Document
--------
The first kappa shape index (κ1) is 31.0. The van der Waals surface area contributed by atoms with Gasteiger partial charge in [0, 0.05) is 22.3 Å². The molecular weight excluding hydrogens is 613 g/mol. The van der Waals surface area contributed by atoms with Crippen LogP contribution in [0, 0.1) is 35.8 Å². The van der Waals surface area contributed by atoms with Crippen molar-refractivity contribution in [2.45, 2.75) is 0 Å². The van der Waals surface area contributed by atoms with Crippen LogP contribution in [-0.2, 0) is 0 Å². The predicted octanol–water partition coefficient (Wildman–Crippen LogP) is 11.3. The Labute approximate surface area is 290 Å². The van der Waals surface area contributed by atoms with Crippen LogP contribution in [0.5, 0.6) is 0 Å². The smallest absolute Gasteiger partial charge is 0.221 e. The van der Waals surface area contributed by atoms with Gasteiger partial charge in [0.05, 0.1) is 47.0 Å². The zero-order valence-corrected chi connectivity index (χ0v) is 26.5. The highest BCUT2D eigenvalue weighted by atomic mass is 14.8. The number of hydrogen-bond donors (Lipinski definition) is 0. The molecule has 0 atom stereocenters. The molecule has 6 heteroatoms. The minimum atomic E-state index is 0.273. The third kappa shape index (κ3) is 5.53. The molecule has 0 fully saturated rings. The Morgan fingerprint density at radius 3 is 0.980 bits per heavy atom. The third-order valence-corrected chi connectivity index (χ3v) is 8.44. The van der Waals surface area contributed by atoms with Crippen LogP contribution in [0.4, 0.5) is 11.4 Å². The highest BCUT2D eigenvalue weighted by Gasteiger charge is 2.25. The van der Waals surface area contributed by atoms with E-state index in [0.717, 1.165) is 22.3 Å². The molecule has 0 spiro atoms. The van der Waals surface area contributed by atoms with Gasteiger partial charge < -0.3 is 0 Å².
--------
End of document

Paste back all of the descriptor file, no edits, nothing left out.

The first kappa shape index (κ1) is 31.0. The van der Waals surface area contributed by atoms with Gasteiger partial charge in [0, 0.05) is 22.3 Å². The molecular weight excluding hydrogens is 613 g/mol. The van der Waals surface area contributed by atoms with Crippen LogP contribution in [0, 0.1) is 35.8 Å². The van der Waals surface area contributed by atoms with Crippen molar-refractivity contribution in [2.45, 2.75) is 0 Å². The van der Waals surface area contributed by atoms with Crippen LogP contribution in [-0.2, 0) is 0 Å². The predicted octanol–water partition coefficient (Wildman–Crippen LogP) is 11.3. The Labute approximate surface area is 290 Å². The van der Waals surface area contributed by atoms with Crippen LogP contribution in [0.5, 0.6) is 0 Å². The smallest absolute Gasteiger partial charge is 0.221 e. The van der Waals surface area contributed by atoms with Gasteiger partial charge in [0.05, 0.1) is 47.0 Å². The zero-order valence-corrected chi connectivity index (χ0v) is 26.5. The highest BCUT2D eigenvalue weighted by atomic mass is 14.8. The number of hydrogen-bond donors (Lipinski definition) is 0. The molecule has 0 atom stereocenters. The molecule has 6 heteroatoms. The minimum atomic E-state index is 0.273. The third kappa shape index (κ3) is 5.53. The molecule has 0 fully saturated rings. The Morgan fingerprint density at radius 3 is 0.980 bits per heavy atom. The third-order valence-corrected chi connectivity index (χ3v) is 8.44. The van der Waals surface area contributed by atoms with Crippen LogP contribution in [0.4, 0.5) is 11.4 Å². The highest BCUT2D eigenvalue weighted by Gasteiger charge is 2.25. The van der Waals surface area contributed by atoms with E-state index in [0.717, 1.165) is 22.3 Å². The molecule has 0 spiro atoms. The van der Waals surface area contributed by atoms with Gasteiger partial charge < -0.3 is 0 Å².